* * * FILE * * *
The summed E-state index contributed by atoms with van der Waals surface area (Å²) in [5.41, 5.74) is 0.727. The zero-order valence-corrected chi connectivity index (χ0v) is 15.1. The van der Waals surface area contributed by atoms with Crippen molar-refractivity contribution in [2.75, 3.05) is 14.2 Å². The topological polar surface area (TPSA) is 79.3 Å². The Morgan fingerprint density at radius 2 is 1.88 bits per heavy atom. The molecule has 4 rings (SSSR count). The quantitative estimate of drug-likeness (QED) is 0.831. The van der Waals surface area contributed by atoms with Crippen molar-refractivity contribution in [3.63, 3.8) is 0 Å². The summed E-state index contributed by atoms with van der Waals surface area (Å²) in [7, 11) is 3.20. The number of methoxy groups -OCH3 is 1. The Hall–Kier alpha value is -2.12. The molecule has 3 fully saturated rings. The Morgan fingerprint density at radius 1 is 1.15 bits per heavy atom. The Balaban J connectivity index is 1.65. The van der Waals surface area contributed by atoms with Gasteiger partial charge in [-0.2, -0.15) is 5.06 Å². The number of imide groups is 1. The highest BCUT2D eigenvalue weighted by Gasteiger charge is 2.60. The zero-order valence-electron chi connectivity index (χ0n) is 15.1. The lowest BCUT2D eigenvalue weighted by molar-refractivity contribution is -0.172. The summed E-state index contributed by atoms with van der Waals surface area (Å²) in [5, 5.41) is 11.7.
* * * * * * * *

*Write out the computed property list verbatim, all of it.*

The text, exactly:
The summed E-state index contributed by atoms with van der Waals surface area (Å²) in [5.41, 5.74) is 0.727. The zero-order valence-corrected chi connectivity index (χ0v) is 15.1. The van der Waals surface area contributed by atoms with Crippen molar-refractivity contribution in [2.75, 3.05) is 14.2 Å². The topological polar surface area (TPSA) is 79.3 Å². The Morgan fingerprint density at radius 2 is 1.88 bits per heavy atom. The molecule has 4 rings (SSSR count). The quantitative estimate of drug-likeness (QED) is 0.831. The van der Waals surface area contributed by atoms with Crippen molar-refractivity contribution in [3.63, 3.8) is 0 Å². The summed E-state index contributed by atoms with van der Waals surface area (Å²) in [7, 11) is 3.20. The number of methoxy groups -OCH3 is 1. The Hall–Kier alpha value is -2.12. The molecule has 3 fully saturated rings. The Morgan fingerprint density at radius 1 is 1.15 bits per heavy atom. The Balaban J connectivity index is 1.65. The van der Waals surface area contributed by atoms with Gasteiger partial charge in [-0.2, -0.15) is 5.06 Å². The number of imide groups is 1. The highest BCUT2D eigenvalue weighted by Gasteiger charge is 2.60. The zero-order valence-electron chi connectivity index (χ0n) is 15.1. The lowest BCUT2D eigenvalue weighted by molar-refractivity contribution is -0.172. The summed E-state index contributed by atoms with van der Waals surface area (Å²) in [5, 5.41) is 11.7.